I really fell for Shakespeare watching Derek Jacobi use five words to change the whole meaning of a play. This was in the BBC Shakespeare – those often shoddy, always ambitious, occasionally brilliant attempts by the BBC to do ALL THE PLAYS and pay scant attention to quality while always trumpeting the width. Jacobi was playing Hamlet, and wasn’t the first I had seen, but he managed to change me forever.
O Romeo . . .
I was already a fan of Shakespeare from my early teens. My high school English teacher, a wonderfully inspiring lady in the old mould, had foolishly cast me as Romeo in our school production even though at 13 girls would barely talk to me let alone let me climb up their balcony. The production began with me sitting in a spotlight wistfully staring at a flower; the flower represented Rosaline, I believe, that offstage object of desire Romeo cannot live without but forgets completely by Act 2. It was probably a hopeless production (Mercutio left Queen Mab’s description mostly to the prompter) but I got to kiss a pretty girl and wear a flouncy shirt.
A few years later, Hamlet became an obsession. I was a troubled teen, and worse an arty one, an irritating combination for all. I wrote bad poems and even worse sonnets. And though my father had not been murdered by mine uncle, and my mother had not remarried, and I had not accidentally murdered my girlfriend’s father and she had not gone mad, I thought that Hamlet was exactly like me and I was exactly like him and oh Shakespeare you clever devil. I don’t think it now, but at 16 I was convinced Hamlet was a kind of Jacobean Catcher in the Rye – a manual for troubled teens.
Words, words, words . . .
So I knew the play well and got the idea – Hamlet is prompted to revenge by the ghost and pretends to be mad to throw everyone off the scent. The “antic disposition” that involves shouting at Polonius and walking weirdly into Ophelia’s chamber. But in the BBC version, Jacobi does something new. At the end of the nunnery scene, having realised he is being manipulated and taking out his rage on his ex-girlfriend, Hamlet’s diatribe against women ends (in prose, not verse, so he’s not trying to be pretty):
“. . . you jig, you amble, and you lisp, and nick-name God’s creatures, and make your wantonness your ignorance. Go to, I’ll no more on’t; it hath made me mad.”
Strong stuff. Jacobi plays it with open emotion. But at the end, just before the last bit, he looks up with a sense of shock on his face. Stares straight at us; has a moment of realisation. He says, with horror and surprise:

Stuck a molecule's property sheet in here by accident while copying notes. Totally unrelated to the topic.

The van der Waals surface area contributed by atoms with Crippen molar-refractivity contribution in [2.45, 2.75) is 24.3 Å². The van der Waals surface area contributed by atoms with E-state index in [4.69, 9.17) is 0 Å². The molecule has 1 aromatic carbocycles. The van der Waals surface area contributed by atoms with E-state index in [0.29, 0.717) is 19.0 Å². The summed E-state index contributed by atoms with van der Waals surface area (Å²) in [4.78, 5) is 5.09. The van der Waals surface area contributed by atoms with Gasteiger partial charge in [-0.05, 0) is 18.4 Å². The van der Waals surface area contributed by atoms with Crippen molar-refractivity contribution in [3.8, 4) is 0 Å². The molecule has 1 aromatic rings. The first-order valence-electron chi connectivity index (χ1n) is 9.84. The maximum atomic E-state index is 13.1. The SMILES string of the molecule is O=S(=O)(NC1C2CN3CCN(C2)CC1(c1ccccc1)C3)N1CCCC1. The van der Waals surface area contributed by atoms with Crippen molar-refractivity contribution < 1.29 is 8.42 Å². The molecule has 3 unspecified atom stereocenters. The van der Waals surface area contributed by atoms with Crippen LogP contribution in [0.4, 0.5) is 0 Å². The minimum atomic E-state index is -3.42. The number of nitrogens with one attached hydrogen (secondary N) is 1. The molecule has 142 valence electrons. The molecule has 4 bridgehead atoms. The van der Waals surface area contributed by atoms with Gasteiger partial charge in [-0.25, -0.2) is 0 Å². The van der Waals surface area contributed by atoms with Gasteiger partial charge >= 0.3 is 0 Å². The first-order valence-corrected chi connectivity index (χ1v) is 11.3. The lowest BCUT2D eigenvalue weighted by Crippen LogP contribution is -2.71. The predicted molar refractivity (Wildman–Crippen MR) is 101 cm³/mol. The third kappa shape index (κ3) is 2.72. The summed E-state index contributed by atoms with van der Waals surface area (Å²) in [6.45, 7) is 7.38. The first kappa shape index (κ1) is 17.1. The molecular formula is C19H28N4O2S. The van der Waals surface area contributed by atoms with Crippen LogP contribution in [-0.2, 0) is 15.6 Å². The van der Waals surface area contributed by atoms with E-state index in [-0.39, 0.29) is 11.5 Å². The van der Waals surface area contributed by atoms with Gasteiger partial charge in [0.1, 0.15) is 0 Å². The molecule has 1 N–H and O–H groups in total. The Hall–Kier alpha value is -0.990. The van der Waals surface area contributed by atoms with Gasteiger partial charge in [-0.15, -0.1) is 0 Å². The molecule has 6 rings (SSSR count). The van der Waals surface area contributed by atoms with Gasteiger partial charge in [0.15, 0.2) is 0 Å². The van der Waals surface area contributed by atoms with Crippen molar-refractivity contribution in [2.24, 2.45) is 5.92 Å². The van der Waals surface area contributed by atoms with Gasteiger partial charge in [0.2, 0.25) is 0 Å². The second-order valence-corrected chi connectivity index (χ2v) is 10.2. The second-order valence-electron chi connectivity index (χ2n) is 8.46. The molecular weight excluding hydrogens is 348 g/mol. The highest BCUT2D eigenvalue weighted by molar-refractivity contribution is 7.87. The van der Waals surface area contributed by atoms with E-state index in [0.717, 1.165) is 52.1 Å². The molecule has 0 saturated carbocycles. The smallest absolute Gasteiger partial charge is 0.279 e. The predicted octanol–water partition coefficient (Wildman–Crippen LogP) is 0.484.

“. . . it hath made me mad.”
And we realise it really has. He was pretending, or trying to, but now events have overtaken him – the lies and manipulation and pain have genuinely changed his soul without him knowing. And we watch him realise it. Brilliant – just a single line, the emphasis on a single word, but it changes the whole meaning of the play. So much achieved with so little – a great actor with a 400 year old text, and there is suddenly something new before us, freshly alive with its author long since in his tomb.
Some are born great . . .
It was this simple moment that made me see what could be done with Shakespeare. How fortunate we are to know nothing of what he thought of his own work, how it should be done, what it “really” means. Much rather this than Bernard Shaw’s lengthy prologues, Ben Jonson’s witty commentaries or Brecht’s epic essays. Shakespeare left us no advice – we don’t even known which version of Hamlet we are to perform – so we must take our own. And we do: I was equally marvelled by David Tennant’s bold decision to root Hamlet in genuine grief, sinking crushed to the floor when we meet him then beginning his soliloquy from a ball of despair; Christopher Ecclestone using the players to act out the Trojan speeches so we can fully understand them; Ben Whishaw talking simply to the audience as though we were old friends; even Benedict Cumberbatch (too lacking in irony for my taste) managing a convincingly real “To be or not to be” in the midst of an elaborate production. And it doesn’t have to be Hamlet – seek out Adrian Lester as Othello and watch him tell the council members his story of wooing Desdemona. It’s spine-tingling; more words than Jacobi, but brilliance cut from the same cloth.
Not all Hamlets are great. “They have their exits and their entrances . . .” Yes but which one? When I played Hamlet (thought I’d mention it. “You played once i’the university, you say?”) my main achievement was mostly managing to come on and off in the right places. And getting through to what my best friend told me was “a surprisingly sarcastic death scene.” Oh well, my Mum said I was great. And she’s never been a fan of Derek Jacobi.